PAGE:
Characterizing Chestnut 'Cure' as a Function of Time, Temp & RH, Based on Nut Size, Color and Shape

Progress report for FS23-355

Project Type: Farmer/Rancher
Funds awarded in 2023: $15,000.00
Projected End Date: 03/31/2025
Grant Recipient: Mountain Grown Chest
Region: Southern
State: North Carolina
Principal Investigator:
Dr. Ron Fritz
Mountain Grown Chest
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Project Information


The solution:

To inexpensively solve the difficulty of determining when chestnuts are ready for consumption (by visual or tactile inspection, particularly for those kept at low temperatures and high humidity to maximize shelf life), this solution is to develop guidelines via statistically designed experimentation, the results of which can reasonably forecast curing rates under various temperature/RH circumstances.  So given knowledge of the thermal and RH history of the nuts, one can then prescribe the time required at a certain temperature/RH combination to accelerate, delay or maintain cure to bring nuts to optimal sweetness at the intended time of consumption/use.

With this grant I will be funding a partnership with North Carolina State University Kannapolis Laboratory to carry out this designed experiment (described in the 'Approaches and Methods' section of this submission).  This study and its results will then be peer review published (open access) in a suitable journal for use by academia, industry and consumers with the aim of educating and arming them so that more of what the chestnut has to offer can be obtained.


Project Objectives:

Chestnuts will be supplied by Mountain Grown Chestnuts, LLC, Burnsville NC 28714, from the 2024 harvest.  They will be kept at 32 F and 90% humidity until pulled from the cooler for 72 F/60% RH curing.

The study will be comprised of a 2^5-1 fractional factorial, fully replicated (n=2) designed experiment.  Factors and levels will be as shown below.  The primary response will be '% soluble solids' (brix content) and will be determined via best practice 'wet chemistry' (WC) methodologies, done for each of the 32 treatment combinations (with '0.15' lbs. of nuts/treatment combination):

Harvest Date Day 4 Day 24
Nut Size Small (< 0.75" diam.) Large (> 1.25 diam.)
Nut Color Light Dark
Nut Shape 1 Flat Side (End Nut) 2 Flat Sides (Middle Nut)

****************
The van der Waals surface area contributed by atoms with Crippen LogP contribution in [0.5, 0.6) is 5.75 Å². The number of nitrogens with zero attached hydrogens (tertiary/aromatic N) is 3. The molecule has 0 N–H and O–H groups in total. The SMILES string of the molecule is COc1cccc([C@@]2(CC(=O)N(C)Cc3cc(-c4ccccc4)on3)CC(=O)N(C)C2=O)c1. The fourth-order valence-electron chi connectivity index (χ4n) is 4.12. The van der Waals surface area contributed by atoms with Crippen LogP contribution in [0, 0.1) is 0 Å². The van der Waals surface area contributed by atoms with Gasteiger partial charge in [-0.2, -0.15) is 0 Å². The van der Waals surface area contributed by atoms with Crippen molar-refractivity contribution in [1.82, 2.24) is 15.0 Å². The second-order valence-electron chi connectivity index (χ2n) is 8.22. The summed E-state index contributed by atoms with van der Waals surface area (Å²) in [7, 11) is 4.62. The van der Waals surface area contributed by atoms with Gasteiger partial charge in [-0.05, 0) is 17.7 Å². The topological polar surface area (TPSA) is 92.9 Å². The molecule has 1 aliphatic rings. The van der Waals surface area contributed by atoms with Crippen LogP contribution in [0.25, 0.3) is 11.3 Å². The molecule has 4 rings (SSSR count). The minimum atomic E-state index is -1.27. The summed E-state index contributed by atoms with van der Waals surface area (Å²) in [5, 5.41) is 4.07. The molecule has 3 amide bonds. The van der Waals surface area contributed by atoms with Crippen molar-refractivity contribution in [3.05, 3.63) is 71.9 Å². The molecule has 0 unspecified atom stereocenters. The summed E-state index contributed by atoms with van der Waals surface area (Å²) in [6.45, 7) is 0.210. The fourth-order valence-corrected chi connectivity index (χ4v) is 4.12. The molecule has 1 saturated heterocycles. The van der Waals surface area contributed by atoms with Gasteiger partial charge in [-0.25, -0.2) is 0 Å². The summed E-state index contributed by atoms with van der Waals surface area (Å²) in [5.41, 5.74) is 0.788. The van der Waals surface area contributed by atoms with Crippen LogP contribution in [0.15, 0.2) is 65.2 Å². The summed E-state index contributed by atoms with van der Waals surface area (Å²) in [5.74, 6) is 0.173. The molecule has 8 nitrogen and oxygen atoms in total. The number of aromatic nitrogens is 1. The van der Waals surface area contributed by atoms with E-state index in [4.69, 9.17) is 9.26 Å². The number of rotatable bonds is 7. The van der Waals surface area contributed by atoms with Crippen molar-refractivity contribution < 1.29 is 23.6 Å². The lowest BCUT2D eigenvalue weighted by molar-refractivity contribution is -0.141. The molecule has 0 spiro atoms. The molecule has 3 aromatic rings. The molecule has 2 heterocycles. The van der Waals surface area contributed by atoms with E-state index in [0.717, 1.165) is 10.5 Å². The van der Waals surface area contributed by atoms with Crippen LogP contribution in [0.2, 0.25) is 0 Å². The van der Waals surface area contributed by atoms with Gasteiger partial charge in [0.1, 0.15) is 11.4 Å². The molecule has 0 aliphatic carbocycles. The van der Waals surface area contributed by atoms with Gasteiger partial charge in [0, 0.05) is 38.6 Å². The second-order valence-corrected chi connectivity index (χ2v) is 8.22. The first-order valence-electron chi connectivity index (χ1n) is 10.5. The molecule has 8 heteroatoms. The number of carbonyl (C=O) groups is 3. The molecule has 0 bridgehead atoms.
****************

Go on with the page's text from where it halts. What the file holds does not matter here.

Days Cold Stored (32F, 90% RH) 0 days 14 days

The above full factorial experiment will be conducted at four different dwell times as shown below (with all dwells at 72 F and 60% RH):

  • 0 hrs. dwell at 72F/60% RH
  • 48 hrs. dwell at 72F/60% RH
  • 96 hrs. dwell at 72F/60% RH
  • 144 hrs. dwell at 72F/60% RH

Statistical linear models for each of these 4 dwells will be created, from which curing curves will be developed for combinations of the statistically significant factors found.


Materials and methods:

Chestnuts will be harvested twice daily, 7 days/week during harvest (late September thru October).  The intent is for chestnuts to be gathered at harvest as close as possible to when they naturally fall from trees.  Harvested chestnuts will then be  inspected (standard inspection to ensure they are marketable nuts), washed (with cold water) and immediately refrigerated at 32F, 90% RH.  This will be done twice daily immediately after their harvesting from the orchard (so to minimize time from falling from trees to being refrigerated).  

Then each Monday, for four consecutive Mondays, four select treatment combinations (n=8 for each, so 32 separate samples) will be assembled at the orchard (as per the experimental matrix - see attachment) and then 'immediately' (asap as distance is 3 hours drive) cold delivered to NC State's Kannapolis laboratory for analyses (Brix and Moisture done via NIR Spectrometry to build a first ever NIR model for this on the Dunstan variety in North America, then Brix and Moisture done via best practice wet chemistry methods).   On the day of receipt of nuts, the Lab will analyze two replicates of each of the four treatment combinations and repeat this at 48, 96 & 168 hours later with the balance of the samples, with these combinations being stored at 72F, 60% RH.

The above is then repeated each week for the remaining 12 treatment combinations.

Experimental Design (as of 2-29-24)

Research results and discussion:

Due to a late frost May of last year, which greatly diminished the harvest, we were unable to conduct the experiment as planned (on the 2023 harvest). Consequently, the study will be conducted on the 2024 harvest. If a late frost occurs this Spring, we will be requesting an extension to push the study back another year.

Participation Summary
1 Farmers participating in research

Educational & Outreach Activities

Participation Summary:

Education/outreach description:

This research will be published in its entirety in a peer-reviewed journal.  As an educator and trainer my entire career, I am also very open to online training, webinars, and other training ideas others may have.

Any opinions, findings, conclusions, or recommendations expressed in this publication are those of the author(s) and do not necessarily reflect the view of the U.S. Department of Agriculture or SARE.